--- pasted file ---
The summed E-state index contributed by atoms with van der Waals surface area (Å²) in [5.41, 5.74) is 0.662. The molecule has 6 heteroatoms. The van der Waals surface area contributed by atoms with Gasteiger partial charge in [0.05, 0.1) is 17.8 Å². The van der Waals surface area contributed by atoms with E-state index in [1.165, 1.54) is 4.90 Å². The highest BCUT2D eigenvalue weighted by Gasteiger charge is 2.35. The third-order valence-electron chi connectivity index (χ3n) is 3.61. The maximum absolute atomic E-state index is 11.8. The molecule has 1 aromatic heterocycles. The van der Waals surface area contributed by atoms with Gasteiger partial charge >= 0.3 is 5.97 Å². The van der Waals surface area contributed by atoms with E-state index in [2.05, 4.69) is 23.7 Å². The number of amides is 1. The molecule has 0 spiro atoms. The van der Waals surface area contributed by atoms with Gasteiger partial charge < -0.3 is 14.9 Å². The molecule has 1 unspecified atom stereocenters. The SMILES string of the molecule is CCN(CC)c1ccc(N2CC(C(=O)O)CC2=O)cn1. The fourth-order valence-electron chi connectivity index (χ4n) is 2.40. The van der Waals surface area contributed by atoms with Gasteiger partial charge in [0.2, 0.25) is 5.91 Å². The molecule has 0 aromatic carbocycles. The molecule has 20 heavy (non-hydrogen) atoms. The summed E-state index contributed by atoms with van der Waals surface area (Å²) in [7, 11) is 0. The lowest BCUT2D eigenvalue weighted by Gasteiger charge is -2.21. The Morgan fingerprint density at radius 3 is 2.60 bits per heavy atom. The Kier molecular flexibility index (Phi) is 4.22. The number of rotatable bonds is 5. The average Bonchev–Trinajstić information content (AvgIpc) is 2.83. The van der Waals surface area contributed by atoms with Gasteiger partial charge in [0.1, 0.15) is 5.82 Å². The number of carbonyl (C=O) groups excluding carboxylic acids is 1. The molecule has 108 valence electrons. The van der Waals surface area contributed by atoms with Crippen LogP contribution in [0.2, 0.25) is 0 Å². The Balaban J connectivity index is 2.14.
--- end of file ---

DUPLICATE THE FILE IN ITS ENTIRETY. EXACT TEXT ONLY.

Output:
The summed E-state index contributed by atoms with van der Waals surface area (Å²) in [5.41, 5.74) is 0.662. The molecule has 6 heteroatoms. The van der Waals surface area contributed by atoms with Gasteiger partial charge in [0.05, 0.1) is 17.8 Å². The van der Waals surface area contributed by atoms with E-state index in [1.165, 1.54) is 4.90 Å². The highest BCUT2D eigenvalue weighted by Gasteiger charge is 2.35. The third-order valence-electron chi connectivity index (χ3n) is 3.61. The maximum absolute atomic E-state index is 11.8. The molecule has 1 aromatic heterocycles. The van der Waals surface area contributed by atoms with Gasteiger partial charge >= 0.3 is 5.97 Å². The van der Waals surface area contributed by atoms with E-state index in [2.05, 4.69) is 23.7 Å². The number of amides is 1. The molecule has 0 spiro atoms. The van der Waals surface area contributed by atoms with Gasteiger partial charge < -0.3 is 14.9 Å². The molecule has 1 unspecified atom stereocenters. The SMILES string of the molecule is CCN(CC)c1ccc(N2CC(C(=O)O)CC2=O)cn1. The fourth-order valence-electron chi connectivity index (χ4n) is 2.40. The van der Waals surface area contributed by atoms with Gasteiger partial charge in [0.2, 0.25) is 5.91 Å². The molecule has 0 aromatic carbocycles. The molecule has 20 heavy (non-hydrogen) atoms. The summed E-state index contributed by atoms with van der Waals surface area (Å²) in [7, 11) is 0. The lowest BCUT2D eigenvalue weighted by Gasteiger charge is -2.21. The Morgan fingerprint density at radius 3 is 2.60 bits per heavy atom. The Kier molecular flexibility index (Phi) is 4.22. The number of rotatable bonds is 5. The average Bonchev–Trinajstić information content (AvgIpc) is 2.83. The van der Waals surface area contributed by atoms with Gasteiger partial charge in [0.1, 0.15) is 5.82 Å². The number of carbonyl (C=O) groups excluding carboxylic acids is 1. The molecule has 108 valence electrons. The van der Waals surface area contributed by atoms with Crippen LogP contribution in [0.2, 0.25) is 0 Å². The Balaban J connectivity index is 2.14.